…………………………………………………………..

The full text here , and my special thanks to Terry!

 

21 Responses to “The Unknown Russian mysticism”

  1. Ulyana Says:

    Thank you so much for posting this! It resonates with the “Ringing Cedars of Russia” book series. The original religion/ spirituality of Russia fascinates me. It also explains why I like to hug trees!

  2. Thanks for posting this information, Axinia. It really was unknown to me.

    And even today in almost every far away village in Russia we could find such a sorcerer, and some of them are pretty famous for miraculous cases of healing.

    😯 Do they still exist in the 21st century 😕

    Even the Communist Party leaders, who had the best doctors and special hospitals, secretly visited some of those famous healers.

    This statement makes understandable the fact that KGB sponsored research of extrasensory abilities while persecuting people with higher goals.

    😆 Typical commie hypocrites! So the commie “leaders” had their own “special hospitals with the best doctors” that the rest of the population did not have? How is that different from the feudal Tsars and their cronies enjoying the best of everything while the peasants and serfs wallowed in poverty and misery?

    At least in a capitalist society, any person can have access to the best doctors and hospitals if one has money or insurance to cover for it. Bad as it sounds, it’s NOT as terrible as not having any access to the best doctors and hospitals because they were all in the exclusive service of the “top comrades”. Communism really was a deadly plague 👿 that ravaged humankind 😡

    Paranormal abilities without ethics and commitment to spiritual growth may be turned evil

    It’s just like science, isn’t it? A knife is neither good nor bad by itself. It’s the particular manner in which a person uses it that can be called as good or bad.

    Spirituality is indeed like a tool, like science, and even like materialism, for that matter. It can be used for good, bad, evil or just plain useless things 😐

    🙂

    • volodimir108 Says:

      “Typical commie hypocrites! So the commie “leaders” had their own “special hospitals with the best doctors” that the rest of the population did not have? How is that different from the feudal Tsars and their cronies enjoying the best of everything while the peasants and serfs wallowed in poverty and misery?
      At least in a capitalist society, any person can have access to the best doctors and hospitals if one has money or insurance to cover for it.”

      In SUnion the rest of the population have just normal doctors. Nowadays in USA less as 1/2 population have any medical insurance. So, what is better?

      “Do they still exist in the 21st century” – yes, i have saw such myself. Because of capitalism sometimes it’s a last hope of a “incurable” people. “Babka” can help for free or “pay what you can”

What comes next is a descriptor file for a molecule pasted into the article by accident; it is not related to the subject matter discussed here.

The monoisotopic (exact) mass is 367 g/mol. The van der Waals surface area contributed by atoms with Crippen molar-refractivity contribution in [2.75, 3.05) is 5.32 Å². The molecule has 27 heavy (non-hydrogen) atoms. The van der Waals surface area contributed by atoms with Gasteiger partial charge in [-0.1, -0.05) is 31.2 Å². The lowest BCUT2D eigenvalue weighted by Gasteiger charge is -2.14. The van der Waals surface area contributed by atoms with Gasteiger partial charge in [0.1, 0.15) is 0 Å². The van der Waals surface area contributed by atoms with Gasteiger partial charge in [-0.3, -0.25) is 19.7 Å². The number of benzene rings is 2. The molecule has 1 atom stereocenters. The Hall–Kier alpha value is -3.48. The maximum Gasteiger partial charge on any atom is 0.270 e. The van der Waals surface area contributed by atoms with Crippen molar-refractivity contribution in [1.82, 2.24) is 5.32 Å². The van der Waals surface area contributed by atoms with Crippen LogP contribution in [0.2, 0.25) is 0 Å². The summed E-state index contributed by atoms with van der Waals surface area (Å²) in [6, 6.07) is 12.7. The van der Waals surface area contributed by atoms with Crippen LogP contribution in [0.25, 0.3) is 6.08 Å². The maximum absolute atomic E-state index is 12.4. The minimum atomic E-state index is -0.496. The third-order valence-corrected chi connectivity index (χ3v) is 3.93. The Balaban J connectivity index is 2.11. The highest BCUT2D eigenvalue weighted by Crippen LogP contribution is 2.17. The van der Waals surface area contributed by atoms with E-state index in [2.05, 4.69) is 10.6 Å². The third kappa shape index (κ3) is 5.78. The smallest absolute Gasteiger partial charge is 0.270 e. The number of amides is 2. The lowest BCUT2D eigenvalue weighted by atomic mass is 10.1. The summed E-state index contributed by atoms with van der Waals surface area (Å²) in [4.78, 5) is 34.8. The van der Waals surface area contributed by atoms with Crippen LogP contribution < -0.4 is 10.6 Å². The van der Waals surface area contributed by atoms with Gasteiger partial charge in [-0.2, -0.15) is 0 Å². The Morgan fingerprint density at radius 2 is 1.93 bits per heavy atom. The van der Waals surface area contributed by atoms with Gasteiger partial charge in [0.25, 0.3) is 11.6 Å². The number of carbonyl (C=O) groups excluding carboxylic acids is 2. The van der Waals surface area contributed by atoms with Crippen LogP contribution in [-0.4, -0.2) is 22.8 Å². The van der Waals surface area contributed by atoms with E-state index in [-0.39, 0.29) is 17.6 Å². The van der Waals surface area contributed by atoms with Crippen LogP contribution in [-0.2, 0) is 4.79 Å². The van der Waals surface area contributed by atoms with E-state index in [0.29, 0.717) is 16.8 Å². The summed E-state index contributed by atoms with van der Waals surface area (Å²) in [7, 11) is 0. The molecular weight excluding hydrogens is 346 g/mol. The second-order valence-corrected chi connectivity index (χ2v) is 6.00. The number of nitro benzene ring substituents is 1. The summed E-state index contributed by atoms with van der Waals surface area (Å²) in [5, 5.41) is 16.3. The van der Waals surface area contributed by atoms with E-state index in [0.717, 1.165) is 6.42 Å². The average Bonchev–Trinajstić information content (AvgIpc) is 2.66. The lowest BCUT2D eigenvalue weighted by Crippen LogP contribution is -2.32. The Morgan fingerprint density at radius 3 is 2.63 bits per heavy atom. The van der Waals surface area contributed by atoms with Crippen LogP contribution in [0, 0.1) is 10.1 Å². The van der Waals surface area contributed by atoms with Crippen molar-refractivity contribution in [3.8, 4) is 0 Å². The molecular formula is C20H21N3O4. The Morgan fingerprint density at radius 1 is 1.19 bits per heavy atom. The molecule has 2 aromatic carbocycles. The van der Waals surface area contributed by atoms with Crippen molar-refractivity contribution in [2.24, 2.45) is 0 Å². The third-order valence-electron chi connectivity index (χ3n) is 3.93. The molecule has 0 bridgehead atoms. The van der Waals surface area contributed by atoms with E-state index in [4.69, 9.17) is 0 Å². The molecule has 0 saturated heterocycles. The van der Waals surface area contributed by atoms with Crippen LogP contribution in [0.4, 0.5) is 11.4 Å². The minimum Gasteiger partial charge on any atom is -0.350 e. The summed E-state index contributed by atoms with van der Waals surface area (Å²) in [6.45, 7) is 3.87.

• In SUnion the rest of the population have just normal doctors. Nowadays in USA less as 1/2 population have any medical insurance. So, what is better?

        Sure, Volodimir, having access to normal doctors does sound better than having zero insurance 🙂

        But, what about the rest of the American population who cannot afford health insurance, and thereby quality care? They do have access to some form of medical care – the voluntary community organisations, Church attached hospitals, state-funded care for the disabled and veterans etc. and if all else fails, they can go to the Emergency Room (where they are usually treated for free with no questions asked), just like the normal doctors available to the rest of the Soviet population. It’s not as if they are left to rot in the streets even in the worst Western capitalist system. Not to speak of the much better healthcare models in countries with a more “socialist” (not communist) system.

        But given a chance, would people prefer to choose their own doctors and hospitals, instead of having only the doctor at No. XX state hospital in YY district to go to? Most would.

        IMHO, it’s much better to have the freedom to choose in a capitalist system – because it becomes your right since you pay for it. On the other hand, in a commie system, since you get it from the monopolist gubmint, it is not equivalent to a right but a handout from the gubmint. If you depend on the gubmint to give you stuff, the same gubmint can also take things away from you very easily – that is what communism is. Just like the serfs of old feudalism who depended on their feudal lords to give them crumbs in return for their slavish labour. Only difference is, there is a giant monopolist feudal lord in the form of the commie gubmint And more often than not, commie gubmints throw some crumbs – the handouts of healthcare, education and (ordinary) housing at its populace while taking away most other rights and freedoms, even the most basic human rights 😯

        Would I prefer to be a poor man in a system with full individual rights and freedoms who can make it rich by his own effort? Or would I prefer to be the average man in a system who is no more than a feudal serf (with very little or no rights and freedoms) to the all-powerful monopolist lord (the gubmint)?